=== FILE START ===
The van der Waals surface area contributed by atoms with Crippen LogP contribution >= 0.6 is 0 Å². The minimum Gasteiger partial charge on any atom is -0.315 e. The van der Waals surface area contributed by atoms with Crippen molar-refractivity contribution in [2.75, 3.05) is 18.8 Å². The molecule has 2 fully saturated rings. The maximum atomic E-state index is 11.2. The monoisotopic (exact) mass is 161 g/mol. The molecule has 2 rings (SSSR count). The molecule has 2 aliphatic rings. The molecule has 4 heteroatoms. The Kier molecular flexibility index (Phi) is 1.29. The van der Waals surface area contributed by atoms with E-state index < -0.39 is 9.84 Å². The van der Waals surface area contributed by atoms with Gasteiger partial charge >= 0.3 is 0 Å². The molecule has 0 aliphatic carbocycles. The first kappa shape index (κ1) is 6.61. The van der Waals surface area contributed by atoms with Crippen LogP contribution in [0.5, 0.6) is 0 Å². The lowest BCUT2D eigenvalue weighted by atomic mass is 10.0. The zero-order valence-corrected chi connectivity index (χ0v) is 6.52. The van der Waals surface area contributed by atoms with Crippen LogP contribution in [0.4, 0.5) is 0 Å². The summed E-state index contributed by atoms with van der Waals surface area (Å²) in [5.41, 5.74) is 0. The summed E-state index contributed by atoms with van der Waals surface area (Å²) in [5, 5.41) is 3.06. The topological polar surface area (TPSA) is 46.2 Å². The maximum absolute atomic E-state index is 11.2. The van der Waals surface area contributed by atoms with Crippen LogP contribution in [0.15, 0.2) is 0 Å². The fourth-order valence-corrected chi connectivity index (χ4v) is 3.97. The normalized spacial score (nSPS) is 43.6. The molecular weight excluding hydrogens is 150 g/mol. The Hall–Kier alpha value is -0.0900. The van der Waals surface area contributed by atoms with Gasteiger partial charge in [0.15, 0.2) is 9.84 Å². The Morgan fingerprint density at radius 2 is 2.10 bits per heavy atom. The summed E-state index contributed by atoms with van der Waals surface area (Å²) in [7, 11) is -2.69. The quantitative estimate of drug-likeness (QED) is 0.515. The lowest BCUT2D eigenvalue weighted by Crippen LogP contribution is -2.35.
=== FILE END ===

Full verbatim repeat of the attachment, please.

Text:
The van der Waals surface area contributed by atoms with Crippen LogP contribution >= 0.6 is 0 Å². The minimum Gasteiger partial charge on any atom is -0.315 e. The van der Waals surface area contributed by atoms with Crippen molar-refractivity contribution in [2.75, 3.05) is 18.8 Å². The molecule has 2 fully saturated rings. The maximum atomic E-state index is 11.2. The monoisotopic (exact) mass is 161 g/mol. The molecule has 2 rings (SSSR count). The molecule has 2 aliphatic rings. The molecule has 4 heteroatoms. The Kier molecular flexibility index (Phi) is 1.29. The van der Waals surface area contributed by atoms with E-state index < -0.39 is 9.84 Å². The van der Waals surface area contributed by atoms with Gasteiger partial charge >= 0.3 is 0 Å². The molecule has 0 aliphatic carbocycles. The first kappa shape index (κ1) is 6.61. The van der Waals surface area contributed by atoms with Crippen LogP contribution in [0.5, 0.6) is 0 Å². The lowest BCUT2D eigenvalue weighted by atomic mass is 10.0. The zero-order valence-corrected chi connectivity index (χ0v) is 6.52. The van der Waals surface area contributed by atoms with Crippen LogP contribution in [0.4, 0.5) is 0 Å². The summed E-state index contributed by atoms with van der Waals surface area (Å²) in [5.41, 5.74) is 0. The summed E-state index contributed by atoms with van der Waals surface area (Å²) in [5, 5.41) is 3.06. The topological polar surface area (TPSA) is 46.2 Å². The maximum absolute atomic E-state index is 11.2. The van der Waals surface area contributed by atoms with Crippen LogP contribution in [0.15, 0.2) is 0 Å². The fourth-order valence-corrected chi connectivity index (χ4v) is 3.97. The normalized spacial score (nSPS) is 43.6. The molecular weight excluding hydrogens is 150 g/mol. The Hall–Kier alpha value is -0.0900. The van der Waals surface area contributed by atoms with Gasteiger partial charge in [0.15, 0.2) is 9.84 Å². The Morgan fingerprint density at radius 2 is 2.10 bits per heavy atom. The summed E-state index contributed by atoms with van der Waals surface area (Å²) in [7, 11) is -2.69. The quantitative estimate of drug-likeness (QED) is 0.515. The lowest BCUT2D eigenvalue weighted by Crippen LogP contribution is -2.35.